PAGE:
Tuesday, May 24, 2011

Day 8- wildlife and guesstimates

Time: 1700 Zulu (noon PV time)
Position: 17-deg 19-min N 116-deg 11-min W
Wind: N 12-knots Seas: NW 2-ft
Course: 277 T Speed: 5.6-knots
Rig: single-reefed main, 100% jib
24-hr distance traveled/miles made good to Hilo: 114-nm/112-nm

We've been eating well with garlic-chicken-bell-pepper-quinoa for dinner last night and stick to your ribs hot Red River cereal (Thanks Mum!) for breakfast this morning. Sleep schedules are also working quite well. However, we're trying to figure out where Chris can take an extra hour of watch since Shawn's responsibilities above and beyond standing watch (feeding all of us, dishes, radio net checkins, blogging) seem to be taking up more of her sleep time than Chris' additional tasks (SPOT, GRIB file, kitty litter cleaning, trash dumping). Today we tried the sunrise hour which was great for Shawn's sleep, but Chris had trouble falling asleep once daylight and was further tempted to listen in on the Amigo Net. So maybe tomorrow instead, he'll come onto the graveyard shift an hour earlier...

This morning dawned with 2 boobies stubbornly resting on our front pulpit. After chasing off four others earlier in the night, Chris let these two hitchhikers stick around and they didn't take flight until after a photo shoot with Shawn. Speaking of wildlife, yesterday just before sunset, we were joined by a pod of cetaceans. We didn't actively see them at first, but we heard their echo-location clearly from inside the cabin. Dolphins? We went on deck and strained to see them. Finally, what looked like round-nosed-triple-sized dolphins were spotted swimming sleekly below our keel. Not too many surfaced, but when they did, definitely cetaceans but unlikely dolphins. Our book confirmed, 25-30 pilot whales were surrounding our boat. All of a sudden we heard a thump and our hull shook as one of the starboard side whales bumped our boat. Thump, and then again, thump. Each time felt like Tao was slamming into a steep wave. Being so far off shore and surrounded by these creatures half the size of our boat demonstrating what might be aggressive behavior was quite a disconcerting feeling. What to do? Are there recommended protocols for situations like this- like what you do if you come across a bear in the wilderness? Chris took control of the helm from Moni, Shawn put on her life vest. Do we turn around? Heave to to stop our momentum? Turn on the engine? Another thump. Shawn could hear the underwater communication loudly down below and remembered reading something about the sonar from depth sounders disturbing whales so she flicked it on. Soon after, whether due to the sonar or just disinterest, the echo-locating ceased and the pod turned southward leaving us, adrenaline pumping, to continue on our way.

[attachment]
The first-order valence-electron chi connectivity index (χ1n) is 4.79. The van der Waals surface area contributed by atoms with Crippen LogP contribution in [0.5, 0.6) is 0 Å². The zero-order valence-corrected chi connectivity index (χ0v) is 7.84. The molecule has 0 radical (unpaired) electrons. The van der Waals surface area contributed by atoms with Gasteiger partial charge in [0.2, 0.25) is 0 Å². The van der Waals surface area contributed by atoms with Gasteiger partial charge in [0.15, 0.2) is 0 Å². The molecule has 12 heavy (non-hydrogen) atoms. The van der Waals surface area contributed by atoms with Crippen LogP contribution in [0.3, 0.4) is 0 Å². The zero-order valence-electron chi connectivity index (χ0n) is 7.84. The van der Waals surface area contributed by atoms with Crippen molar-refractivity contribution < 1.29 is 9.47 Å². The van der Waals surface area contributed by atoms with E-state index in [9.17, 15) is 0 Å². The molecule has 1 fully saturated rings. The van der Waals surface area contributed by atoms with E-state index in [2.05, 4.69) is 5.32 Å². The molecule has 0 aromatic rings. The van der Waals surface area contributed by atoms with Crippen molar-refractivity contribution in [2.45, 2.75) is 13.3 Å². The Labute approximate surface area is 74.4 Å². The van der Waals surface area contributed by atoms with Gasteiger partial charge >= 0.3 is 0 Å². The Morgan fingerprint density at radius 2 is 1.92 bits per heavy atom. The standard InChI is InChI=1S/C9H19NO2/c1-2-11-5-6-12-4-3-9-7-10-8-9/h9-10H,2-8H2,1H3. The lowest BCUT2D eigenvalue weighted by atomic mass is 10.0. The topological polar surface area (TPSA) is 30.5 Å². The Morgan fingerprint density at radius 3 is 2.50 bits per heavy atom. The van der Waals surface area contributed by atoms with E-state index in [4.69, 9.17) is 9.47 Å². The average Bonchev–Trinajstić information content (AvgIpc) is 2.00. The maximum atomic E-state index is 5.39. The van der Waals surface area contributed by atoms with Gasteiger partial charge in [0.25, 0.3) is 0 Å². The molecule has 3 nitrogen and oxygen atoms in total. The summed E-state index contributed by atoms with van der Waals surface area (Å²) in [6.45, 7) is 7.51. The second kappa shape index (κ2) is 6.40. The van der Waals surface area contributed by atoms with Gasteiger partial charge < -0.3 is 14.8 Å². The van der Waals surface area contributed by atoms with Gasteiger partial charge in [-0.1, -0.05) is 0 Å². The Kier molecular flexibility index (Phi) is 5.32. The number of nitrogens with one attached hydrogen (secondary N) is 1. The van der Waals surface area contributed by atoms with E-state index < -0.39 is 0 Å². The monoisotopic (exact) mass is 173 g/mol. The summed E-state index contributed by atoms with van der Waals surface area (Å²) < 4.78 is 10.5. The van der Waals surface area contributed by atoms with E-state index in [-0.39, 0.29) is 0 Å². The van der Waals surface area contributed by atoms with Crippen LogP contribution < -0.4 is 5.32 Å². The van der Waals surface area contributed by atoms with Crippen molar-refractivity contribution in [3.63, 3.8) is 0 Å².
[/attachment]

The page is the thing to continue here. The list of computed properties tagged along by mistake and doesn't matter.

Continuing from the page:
There has definitely been a diurnal pattern we've noted with winds abating during the nights and strengthening during the morning/afternoon (and sometimes sunset) shifts. At these times, we're constantly putting in and shaking out reefs in our mainsail. This is the first time we've spent so many miles sailing on a beam reach in which we really need our main, and we're very grateful to have put in that 3rd reef (thanks Sweetie). We're making our way into the N winds and are still gaining westing (and even some northing back). Last night we past 115-deg W so only 40-deg of longitude left to go. As this is a daunting thought we've been looking at it in much more manageable chunks to avoid getting overwhelmed. Still, we did place our guesstimates about time from Isla Soccoro to Hilo. Trying not to go over, Chris' bet is on 23 days and Shawn's a mere day later. What do you think?


  1. I think you're about 25% of the way there from where you started. Sounds like some interesting wildlife adventures today. And the menu sounds great. Remember to laugh some every day. Love you lots, Mum

  2. wow. exciting! i'm closely following your route and adventures, thanks for the updates everyday!

  3. I guess my first attempt didn't go through. Good thing they were pilot whales. I had fishing customers in Kona who used their 1,000 watt Westmar scanning sonars to ward off pesky dolphins, around schools of Ahi. Ahi good, Flipper bad. It worked.
    Len Withihgton, Jr. Toni/Ty off the S/V Sundowner brother On FaceBood

  4. Oh yes. My guess is 20 days. An old Transpac race official. Think fast
    Len Withington, Jr. FaceBook

  5. that whale scenario sounds SO scary!!! and so beautiful at the same time!! it's what we in the biz call "sublime," yo. Awesome, beautiful, terrifying. I wish I were a fly on the wall. I'd say "I wish I were there," but that'd be too close for comfort, given my ocean fears. But majestic, so wish I could've seen it!! Nice work on the echo-location instincts Shawn!! wonder what kinds of pilot whale stories you'll hear about from all your adventuring friends.... what's the worse that could happen, I wonder??? So glad you're all still upright. love sarah